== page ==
Commentary: Meet Lindsey Graham 2.0

Graham: "This is the most unethical sham"

Meet "Lindsey Graham 2.0."

That's the label conservatives have slapped on the new, updated—they would argue "upgraded"—South Carolina senator who emerged during the fight over Justice Brett Kavanaugh's confirmation. The Senator Formerly Known As "Lindsey Grahamnesty" is gone, they hope, replaced by the combative new conservative who exchanged an "exploding fist bump" with a fellow senator after the successful Kavanaugh vote.

Conservative commentator Ben Shapiro even posted "Lindsey Graham 2.0" highlights video.

Back in Graham's home state of South Carolina, Republicans are noticing.

"The Lindsey Graham we always hoped was there came out fighting against the smear campaign by Democrats," said Bruce Carroll, a South Carolina conservative activist. In 2013, Carroll was so anti-Graham that he started a PAC, Carolina Conservatives United, to raise money for a 2014 primary challenge. Today he's praising Graham as a conservative hero.

It's hard to overstate the magnitude of the Lindsey Graham turnaround among what might be called the "Talk-Radio Right"— the outspoken activists and conservative-media consumers who were part of both the Tea Party movement and the Trump wave. 

Graham's outspoken efforts alongside Sen. John McCain for the "Gang of Eight" deal on illegal immigration inspired hair-pulling hatred from the anti-amnesty Right.  He gave a speech on the floor of the Senate attacking libertarian-leaning Sen. Rand Paul over the Obama administration's collection of citizen data.  And while Graham wasn't the only Republican to vote for President Obama's Supreme Court nominees, his public arguments on behalf of deferring to presidents when it comes to qualified judicial nominees, regardless of ideology, was not what many conservatives wanted to hear. (And would certainly sound different today in the post-Kavanaugh moment.). The conservative group FreedomWorks labelled Graham an "Obama Republican."

Graham did more than "vote wrong." This Republican from red-state South Carolina vocally defended his Establishment views, which gave cover (conservatives argue) to squishy Republicans and activist liberals.

And they hated him for it.

"I think I can safely speak for just about everyone in the tea party that we don't like Lindsey Graham," said Keith Tripp, a South Carolina tea party activist in 2013.

And today?

"Lindsey was the hero of the Republican Party yesterday and of conservatives everywhere," according to Pickens County GOP chairman Rick Tate, in the wake of  Sen. Graham's angry tirade on behalf of Judge Kavanaugh in the Senate Judiciary Committee.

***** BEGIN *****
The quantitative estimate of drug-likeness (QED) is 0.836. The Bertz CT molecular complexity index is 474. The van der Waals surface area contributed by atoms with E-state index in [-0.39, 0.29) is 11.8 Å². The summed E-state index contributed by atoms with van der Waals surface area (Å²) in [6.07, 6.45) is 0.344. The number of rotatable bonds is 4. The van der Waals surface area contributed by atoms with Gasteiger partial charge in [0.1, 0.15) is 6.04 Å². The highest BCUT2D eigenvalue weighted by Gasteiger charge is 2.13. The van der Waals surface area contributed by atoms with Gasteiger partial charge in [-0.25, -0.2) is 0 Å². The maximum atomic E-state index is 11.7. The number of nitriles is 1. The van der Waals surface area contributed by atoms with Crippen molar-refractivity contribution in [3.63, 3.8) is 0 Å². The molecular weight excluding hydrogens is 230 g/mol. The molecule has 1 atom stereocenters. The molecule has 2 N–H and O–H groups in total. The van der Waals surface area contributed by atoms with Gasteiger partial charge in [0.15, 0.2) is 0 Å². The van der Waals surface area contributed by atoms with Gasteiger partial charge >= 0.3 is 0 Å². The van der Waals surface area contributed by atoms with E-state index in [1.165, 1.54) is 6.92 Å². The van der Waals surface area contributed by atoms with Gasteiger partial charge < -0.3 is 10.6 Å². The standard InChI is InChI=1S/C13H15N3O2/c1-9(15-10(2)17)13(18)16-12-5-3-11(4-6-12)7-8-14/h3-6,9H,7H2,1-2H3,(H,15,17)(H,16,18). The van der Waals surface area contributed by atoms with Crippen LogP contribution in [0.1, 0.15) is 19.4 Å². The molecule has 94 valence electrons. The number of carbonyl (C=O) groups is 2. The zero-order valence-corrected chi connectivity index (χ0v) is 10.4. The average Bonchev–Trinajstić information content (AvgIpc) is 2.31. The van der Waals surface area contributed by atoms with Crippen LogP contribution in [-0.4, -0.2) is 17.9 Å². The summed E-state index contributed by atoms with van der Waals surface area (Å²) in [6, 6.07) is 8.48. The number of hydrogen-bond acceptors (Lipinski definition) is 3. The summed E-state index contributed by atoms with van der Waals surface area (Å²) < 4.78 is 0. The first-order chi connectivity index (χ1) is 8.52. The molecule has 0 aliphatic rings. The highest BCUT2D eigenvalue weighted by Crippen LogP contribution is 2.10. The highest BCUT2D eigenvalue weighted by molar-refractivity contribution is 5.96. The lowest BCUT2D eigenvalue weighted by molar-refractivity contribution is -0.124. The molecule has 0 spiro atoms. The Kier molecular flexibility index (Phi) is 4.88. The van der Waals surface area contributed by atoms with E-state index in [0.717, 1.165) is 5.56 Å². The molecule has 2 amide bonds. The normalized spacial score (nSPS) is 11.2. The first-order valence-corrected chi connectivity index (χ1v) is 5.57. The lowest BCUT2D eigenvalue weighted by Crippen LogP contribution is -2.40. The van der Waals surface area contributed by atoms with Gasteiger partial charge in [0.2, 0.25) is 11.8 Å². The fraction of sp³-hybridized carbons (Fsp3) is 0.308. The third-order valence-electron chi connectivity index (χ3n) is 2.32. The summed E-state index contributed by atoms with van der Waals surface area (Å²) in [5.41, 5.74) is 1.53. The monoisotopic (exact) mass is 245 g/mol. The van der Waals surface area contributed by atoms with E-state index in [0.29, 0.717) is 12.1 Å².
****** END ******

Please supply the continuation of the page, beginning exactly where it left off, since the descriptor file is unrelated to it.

"Republicans love Lindsey Graham 2.0" says Seth Weathers, a pro-Trump political strategist in neighboring Georgia. "He's seen the nastiness the Left is capable of and was sickened by it. Welcome aboard, Lindsey."

For his part, Sen. Graham is taking the new-found popularity from the once-grumpy GOP base in stride. "I've been applauded, and I've been a-booed," Graham said the day after his now infamous Judiciary Committee performance "I know my day will come. I'll talk about climate change and overturning Citizens United. These things come and go."

On Fox News Sunday, less than 24 hours after Kavanaugh's confirmation, he was content to celebrate the results. "I'm happy because the effort to humiliate and railroad a man I've known for 20 years … failed," Graham said on Fox News yesterday.  I'm happy that those who destroyed his life fell short."

Fell short in large part to the efforts of Sen. Graham and two of his fellow Senate Republicans, Jeff Flake and Susan Collins. That's right: A conservative jurist whose case became a cause celebre of the far-Right….saved by three of the most Establishment Republicans in Congress.

 Jeff Flake wrote an entire book criticizing the Republican Right's embrace of President Trump.  And yet it was his call for another FBI investigation—and willingness to cast a "yes" vote as promised when no corroborating evidence was found— that made it possible for Sen. Collins and Sen. Manchin to stay on board.

Susan Collins is never going to be mistaken for a Tea Party Republican. But her powerful speech laying out her reasons for supporting Kavanaugh's confirmation was both a blistering indictment of the Democrats' treatment of the judge and a compassionate statement of the need to support women when they come forward to tell their stories of sexual assault. Collin's speech was pitch-perfect and made a case that (to be blunt) old, white guys would have a tough time making themselves.

And Lindsey "Grahamnesty" was the MVP of the Kavanaugh case. Who could have seen that coming?

It's been noted by several Republican commentators that if Trump-supporting primary voters in Alabama hadn't backed un-electable Republican Judge Roy Moore in the U.S. Senate race, the Kavanaugh outcome wouldn't have been at the same level of risk. It was the moderates who had to ride to Kavanaugh's rescue.

Sen. Graham's performance was so "heroic" that even Superman praised him. Dean Cain, star of the 1990s TV series "Lois and Clark: The New Adventures of Superman" and a frequent Fox News guest, tweeted: 

"I have to say it.  I love Lindsey Graham 2.0."

That's fitting, since at this moment, the average conservative might even be led to believe that Lindsey Graham can leap tall buildings in a single bound.